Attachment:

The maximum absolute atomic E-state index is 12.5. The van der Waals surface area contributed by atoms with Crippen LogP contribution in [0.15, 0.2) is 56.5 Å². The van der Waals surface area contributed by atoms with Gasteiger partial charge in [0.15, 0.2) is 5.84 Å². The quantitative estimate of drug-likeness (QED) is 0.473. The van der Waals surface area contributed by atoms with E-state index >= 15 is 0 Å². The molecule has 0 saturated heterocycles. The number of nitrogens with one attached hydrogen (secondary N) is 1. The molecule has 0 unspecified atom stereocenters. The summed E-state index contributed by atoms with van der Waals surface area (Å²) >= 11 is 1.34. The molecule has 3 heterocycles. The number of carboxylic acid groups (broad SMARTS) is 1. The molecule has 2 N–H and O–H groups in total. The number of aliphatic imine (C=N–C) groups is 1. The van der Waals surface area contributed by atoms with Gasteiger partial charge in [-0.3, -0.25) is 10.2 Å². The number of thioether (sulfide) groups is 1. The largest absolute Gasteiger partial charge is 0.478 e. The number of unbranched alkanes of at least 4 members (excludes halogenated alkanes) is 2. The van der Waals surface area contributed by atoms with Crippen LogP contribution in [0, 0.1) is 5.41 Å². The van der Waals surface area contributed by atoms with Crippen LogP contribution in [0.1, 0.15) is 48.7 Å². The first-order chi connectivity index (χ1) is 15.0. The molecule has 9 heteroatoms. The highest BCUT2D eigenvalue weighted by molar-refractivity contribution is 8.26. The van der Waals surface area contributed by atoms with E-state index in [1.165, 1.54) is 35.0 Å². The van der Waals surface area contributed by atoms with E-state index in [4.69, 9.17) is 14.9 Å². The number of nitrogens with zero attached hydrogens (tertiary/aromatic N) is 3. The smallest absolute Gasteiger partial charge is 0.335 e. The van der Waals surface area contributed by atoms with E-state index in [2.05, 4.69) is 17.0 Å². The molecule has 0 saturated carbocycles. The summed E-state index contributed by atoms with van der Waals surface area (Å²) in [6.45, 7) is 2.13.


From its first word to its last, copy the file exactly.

The maximum absolute atomic E-state index is 12.5. The van der Waals surface area contributed by atoms with Crippen LogP contribution in [0.15, 0.2) is 56.5 Å². The van der Waals surface area contributed by atoms with Gasteiger partial charge in [0.15, 0.2) is 5.84 Å². The quantitative estimate of drug-likeness (QED) is 0.473. The van der Waals surface area contributed by atoms with E-state index >= 15 is 0 Å². The molecule has 0 saturated heterocycles. The number of nitrogens with one attached hydrogen (secondary N) is 1. The molecule has 0 unspecified atom stereocenters. The summed E-state index contributed by atoms with van der Waals surface area (Å²) >= 11 is 1.34. The molecule has 3 heterocycles. The number of carboxylic acid groups (broad SMARTS) is 1. The molecule has 2 N–H and O–H groups in total. The number of aliphatic imine (C=N–C) groups is 1. The van der Waals surface area contributed by atoms with Gasteiger partial charge in [-0.3, -0.25) is 10.2 Å². The number of thioether (sulfide) groups is 1. The largest absolute Gasteiger partial charge is 0.478 e. The number of unbranched alkanes of at least 4 members (excludes halogenated alkanes) is 2. The van der Waals surface area contributed by atoms with Crippen LogP contribution in [0, 0.1) is 5.41 Å². The van der Waals surface area contributed by atoms with Crippen LogP contribution in [0.1, 0.15) is 48.7 Å². The first-order chi connectivity index (χ1) is 15.0. The molecule has 9 heteroatoms. The highest BCUT2D eigenvalue weighted by molar-refractivity contribution is 8.26. The van der Waals surface area contributed by atoms with E-state index in [1.165, 1.54) is 35.0 Å². The van der Waals surface area contributed by atoms with E-state index in [4.69, 9.17) is 14.9 Å². The number of nitrogens with zero attached hydrogens (tertiary/aromatic N) is 3. The smallest absolute Gasteiger partial charge is 0.335 e. The van der Waals surface area contributed by atoms with E-state index in [2.05, 4.69) is 17.0 Å². The molecule has 0 saturated carbocycles. The summed E-state index contributed by atoms with van der Waals surface area (Å²) in [6.45, 7) is 2.13.